We have three main reasons for being here in Sabah. The first two are animals. Orangutans and Sun Bears. The second you can read about here.
We’re here in Sepilok to see the Orangutans and Sun Bears.The first is the Orangutan – that old man of the forest that we saw on the Kinabatangan River. Orang means man, Utan means forest in Bahasia Malay.
After World War II Sandakan became a premier port for the export of timber, some of which was used in building the Temple of Heaven in Beijing. Now the exports are primarily palm oil from the plantations that now cover this landscape. Palm oil plantations were planted at the demise of the rainforest. Economics won over ecology.
And it’s this that’s caused the need for the areas biggest attraction – the Sepilok Orang-Utan Rehabilitation Centre.
Sandakan to Sepilok – Public Bus
It’s just a 40 minute bus journey from Sandakan to Sepilok. The Batu 14 bus goes from the minivan station by the Nak Hotel in Sandakan three times a day 0900, 1100 and 1400. Its returns at 1030, 1230 and 1600 and costs 6RM. The bus takes you right to the entrance way of the centre, where you’ll find this home for the old men of the forest.
When we travelled there was very little online booking available for buses, trains and ferries in Malaysia and South East Asia – the folks at Easybook have now remedied that – check timetables and book tickets online now – its WAY easier!
The Orangutan Centre
The Centre was established in 1964 and works to rehabilitate Orang-Utans that have been orphaned or displaced by logging, clearing of forest for plantations and general human intervention.
There’s an excellent video screening room with comfy seats and freezing air con. There’s also a somewhat dated exhibition display area that describes Orang Utans and also the Sumatran Rhinoceros.
We arrived, the only tourists on the first bus of the day, at 0940. There was time enough to buy a ticket (quickly) and walk (quickly) to the platform in time for the first feeding of the day. Clearly we’re not the only people at the center. Lots of folks take this as part of a wider tour and arrive in large and small buses and cars. And there are folks who also stay at Sepilok.
A ticket here (30 RM for non Malaysians plus 10 RM for a camera) is valid all day. There are two feeding sessions per day, so we held onto our ticket and returned for the MUCH quieter second session at 3pm.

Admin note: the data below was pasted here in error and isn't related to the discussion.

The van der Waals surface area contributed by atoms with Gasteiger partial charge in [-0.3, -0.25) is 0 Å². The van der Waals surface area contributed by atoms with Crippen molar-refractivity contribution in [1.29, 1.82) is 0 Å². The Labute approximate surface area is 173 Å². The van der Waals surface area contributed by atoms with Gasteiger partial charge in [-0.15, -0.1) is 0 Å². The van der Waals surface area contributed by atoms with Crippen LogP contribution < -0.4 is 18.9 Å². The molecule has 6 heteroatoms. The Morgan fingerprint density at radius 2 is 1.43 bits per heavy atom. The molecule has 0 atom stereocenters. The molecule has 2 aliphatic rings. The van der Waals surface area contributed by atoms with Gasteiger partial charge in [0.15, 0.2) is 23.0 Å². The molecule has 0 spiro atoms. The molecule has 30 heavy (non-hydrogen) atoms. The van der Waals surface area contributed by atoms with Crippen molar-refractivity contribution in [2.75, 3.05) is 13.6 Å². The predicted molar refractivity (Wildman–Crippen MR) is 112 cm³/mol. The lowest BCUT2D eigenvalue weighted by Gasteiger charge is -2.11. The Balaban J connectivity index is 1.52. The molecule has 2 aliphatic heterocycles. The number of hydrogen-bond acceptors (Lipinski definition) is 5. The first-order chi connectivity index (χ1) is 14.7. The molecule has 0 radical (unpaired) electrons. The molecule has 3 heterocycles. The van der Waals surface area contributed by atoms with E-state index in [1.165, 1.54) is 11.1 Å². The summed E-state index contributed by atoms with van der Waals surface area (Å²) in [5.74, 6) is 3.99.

Most tours come in the morning, so there were many more volunteers around, pointing out the “silence” signs. That’s because the Orangutans are unlikely to show up in numbers if there’s a hugely noisy group of humans standing around clicking their noisy cameras at them.
After walking along the boardwalk for 10-15 minutes we arrive at the feeding platform, it’s 15 metres away and accessed through the rain forest. There’s no access from the viewing platform.
At just before 10, two rangers come out carrying buckets and basket. They lay out fruit and we all wait, just a few moments, and the Orangs start to arrive.
A great treat for us human visitors atthe Sepilok center is the outdoor nursery. Its 7 minutes walk further on from the feeding platform. Here you go into a nicely air conditioned building and watch from behind glass as the juveniles play on their playground.
The Sepilok Orangutan Rehabilitation Centre in Sabah was founded in 1964, by an Englishwoman to rehabilitate orphan orangutans. The site is 43 sq km of protected land at the edge of Kabili Sepilok Forest Reserve. Between 60 and 80 orangutans live free in the reserve. There are also 25 young orphaned orangutans housed in the nurseries at the reserve.
The Centre cares for young orangutans orphaned as a result of illegal logging and deforestation and those who have been illegally caught and kept as pets. The rehabilitation of Orangutans can take up to seven years. The centre also provides medical care for other animals – including sun bears, gibbons and Sumatran rhinos.